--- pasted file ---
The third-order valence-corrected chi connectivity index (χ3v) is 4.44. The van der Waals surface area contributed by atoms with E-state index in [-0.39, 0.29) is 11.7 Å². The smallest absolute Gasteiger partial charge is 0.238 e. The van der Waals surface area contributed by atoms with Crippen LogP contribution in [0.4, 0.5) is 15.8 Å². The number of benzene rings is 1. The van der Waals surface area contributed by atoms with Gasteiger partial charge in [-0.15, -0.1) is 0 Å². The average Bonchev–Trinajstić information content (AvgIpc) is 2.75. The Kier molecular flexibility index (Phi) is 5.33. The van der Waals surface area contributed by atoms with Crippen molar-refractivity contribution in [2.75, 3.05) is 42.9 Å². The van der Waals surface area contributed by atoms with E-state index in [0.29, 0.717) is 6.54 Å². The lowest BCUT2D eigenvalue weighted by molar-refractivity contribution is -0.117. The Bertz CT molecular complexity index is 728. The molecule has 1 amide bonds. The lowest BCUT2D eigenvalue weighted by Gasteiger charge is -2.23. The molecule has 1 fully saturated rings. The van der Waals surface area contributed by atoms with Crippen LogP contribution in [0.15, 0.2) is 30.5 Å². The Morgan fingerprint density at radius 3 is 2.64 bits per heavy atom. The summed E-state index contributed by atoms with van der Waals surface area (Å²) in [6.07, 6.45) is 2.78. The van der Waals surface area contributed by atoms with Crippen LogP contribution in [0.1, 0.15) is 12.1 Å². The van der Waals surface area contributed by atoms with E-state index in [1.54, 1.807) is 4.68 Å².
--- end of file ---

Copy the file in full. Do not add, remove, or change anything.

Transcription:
The third-order valence-corrected chi connectivity index (χ3v) is 4.44. The van der Waals surface area contributed by atoms with E-state index in [-0.39, 0.29) is 11.7 Å². The smallest absolute Gasteiger partial charge is 0.238 e. The van der Waals surface area contributed by atoms with Crippen LogP contribution in [0.4, 0.5) is 15.8 Å². The number of benzene rings is 1. The van der Waals surface area contributed by atoms with Gasteiger partial charge in [-0.15, -0.1) is 0 Å². The average Bonchev–Trinajstić information content (AvgIpc) is 2.75. The Kier molecular flexibility index (Phi) is 5.33. The van der Waals surface area contributed by atoms with Crippen molar-refractivity contribution in [2.75, 3.05) is 42.9 Å². The van der Waals surface area contributed by atoms with E-state index in [0.29, 0.717) is 6.54 Å². The lowest BCUT2D eigenvalue weighted by molar-refractivity contribution is -0.117. The Bertz CT molecular complexity index is 728. The molecule has 1 amide bonds. The lowest BCUT2D eigenvalue weighted by Gasteiger charge is -2.23. The molecule has 1 fully saturated rings. The van der Waals surface area contributed by atoms with Crippen LogP contribution in [0.15, 0.2) is 30.5 Å². The Morgan fingerprint density at radius 3 is 2.64 bits per heavy atom. The summed E-state index contributed by atoms with van der Waals surface area (Å²) in [6.07, 6.45) is 2.78. The van der Waals surface area contributed by atoms with Crippen LogP contribution in [0.1, 0.15) is 12.1 Å². The van der Waals surface area contributed by atoms with E-state index in [1.54, 1.807) is 4.68 Å².